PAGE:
The last part of the camera we need to cover is the bit that captures the image, be it film or the CCD. As we have seen in the past lesson the shutter and the aperture control the amount of light let in to the camera to create the correct exposure, but there is a third variable, the sensitivity of the film or CCD.
In the early days of photography the image collector (Glass slide or tin plate, coated with light sensitive chemical) was not very sensitive and exposures were measured in minutes. These long exposures lead to the staged formal portraits of the time as the people had to stand very still for a long amount of time.
As the technology has improved and film replace the other mediums, exposure times have tumbled to the fractions of a second we have today, giving us the ability to freeze fast moving subjects. But the increase in sensitivity comes at a price, a loss of quality and this applies to digital as well as film.
To get a correct exposure you need to regulate the amount of light hitting the image collector, you do this with the aperture and shutter, but the sensitivity of the image collector is what stipulates what amount of light you need. As a rule of thumb for both film and digital, the higher the quality the less sensitive the image collector, this sensitivity is expressed in the film or speed rating. This rating has carried over to digital from film so the term stays the same for both, so I will refer to it as film for simplicity.
The speed rating for film is given as ISO followed by a figure. Here’s the Wikipedia explanation;
“International Standard ISO 5800:1987 from the International Organization for Standardization (ISO) defines both an arithmetic scale and a logarithmic scale for measuring color-negative film speed. Related standards ISO 6:1993 and ISO 2240:2003 define scales for speeds of black-and-white negative film and color reversal film.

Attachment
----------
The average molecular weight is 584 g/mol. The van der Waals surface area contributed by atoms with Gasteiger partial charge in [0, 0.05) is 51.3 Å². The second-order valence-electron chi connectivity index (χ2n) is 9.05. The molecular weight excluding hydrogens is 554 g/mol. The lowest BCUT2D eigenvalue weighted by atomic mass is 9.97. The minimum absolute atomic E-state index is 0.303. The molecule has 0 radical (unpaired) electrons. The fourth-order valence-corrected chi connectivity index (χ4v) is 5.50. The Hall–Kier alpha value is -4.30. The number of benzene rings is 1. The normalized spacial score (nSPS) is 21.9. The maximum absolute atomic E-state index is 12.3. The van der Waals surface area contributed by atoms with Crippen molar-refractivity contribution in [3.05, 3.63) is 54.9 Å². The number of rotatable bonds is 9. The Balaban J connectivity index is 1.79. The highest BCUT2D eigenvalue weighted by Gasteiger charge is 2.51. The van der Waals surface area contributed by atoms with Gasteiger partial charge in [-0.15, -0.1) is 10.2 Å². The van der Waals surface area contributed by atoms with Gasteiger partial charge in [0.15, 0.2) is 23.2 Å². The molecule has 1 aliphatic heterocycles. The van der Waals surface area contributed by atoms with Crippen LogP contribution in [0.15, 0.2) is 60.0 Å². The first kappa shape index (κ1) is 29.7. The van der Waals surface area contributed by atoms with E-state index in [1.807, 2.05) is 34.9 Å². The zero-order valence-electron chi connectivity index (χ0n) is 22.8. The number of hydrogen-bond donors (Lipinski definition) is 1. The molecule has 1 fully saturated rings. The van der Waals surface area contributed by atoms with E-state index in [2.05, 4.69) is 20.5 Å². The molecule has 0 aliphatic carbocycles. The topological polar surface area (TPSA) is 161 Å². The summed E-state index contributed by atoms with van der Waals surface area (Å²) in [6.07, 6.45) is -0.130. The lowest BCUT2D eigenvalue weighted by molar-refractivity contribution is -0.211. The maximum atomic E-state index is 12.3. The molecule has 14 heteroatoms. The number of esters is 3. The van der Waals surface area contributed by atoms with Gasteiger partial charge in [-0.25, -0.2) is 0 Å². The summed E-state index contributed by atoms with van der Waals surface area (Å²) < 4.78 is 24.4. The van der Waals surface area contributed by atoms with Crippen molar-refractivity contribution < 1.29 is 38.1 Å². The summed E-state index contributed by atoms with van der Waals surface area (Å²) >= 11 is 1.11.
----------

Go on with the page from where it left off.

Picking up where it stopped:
In the ISO arithmetic scale, which corresponds to the older ASA scale, doubling the speed of a film (that is, halving the amount of light that is necessary to expose the film) implies doubling the numeric value that designates the film speed. In the ISO logarithmic scale, which corresponds to the older DIN scale, doubling the speed of a film implies adding 3° to the numeric value that designates the film speed. For example, a film rated ISO 200/24° is twice as sensitive as a film rated ISO 100/21°.”
So ISO 100 is slower than ISO 200, but gives a better quality image, but what does this mean in real life. Say you are taking a landscape picture in bright daylight; ISO 100 will be great, as the camera will have loads of light to play with giving you access to a wide range of shutter and aperture settings. But take away a lot of the light, say a very dull day, and you will find that the range of settings that will give a correct exposure will diminish, limiting your creative control. But by increasing the film speed you effectively increase the strength or amount of light giving back the options you had lost, at the cost of image quality.
It’s this balance that will decide your choice, can the loss of quality be off set by the need for extra settings. For example; will the shutter speed be too low, giving camera shake to the whole image, totally ruining it, if so does the slight loss of quality but a sharp image off set this?
The real question is, how much quality is lost, this is down to you and your use for the image, ISO 100 is great but if you only look at the images on screen or in normal sized photos it is very unlikely you will notice the difference between 100 and 400, you are much more likely to see camera shake if you shoot too slow. Shooting on film you have to make the choice one film at a time, on digital you can change the setting for each shot. Even if your usage fits the above example, I would always try to keep the quality high as possible as you never known when you may take a masterpiece that you will want to print as large as it will go.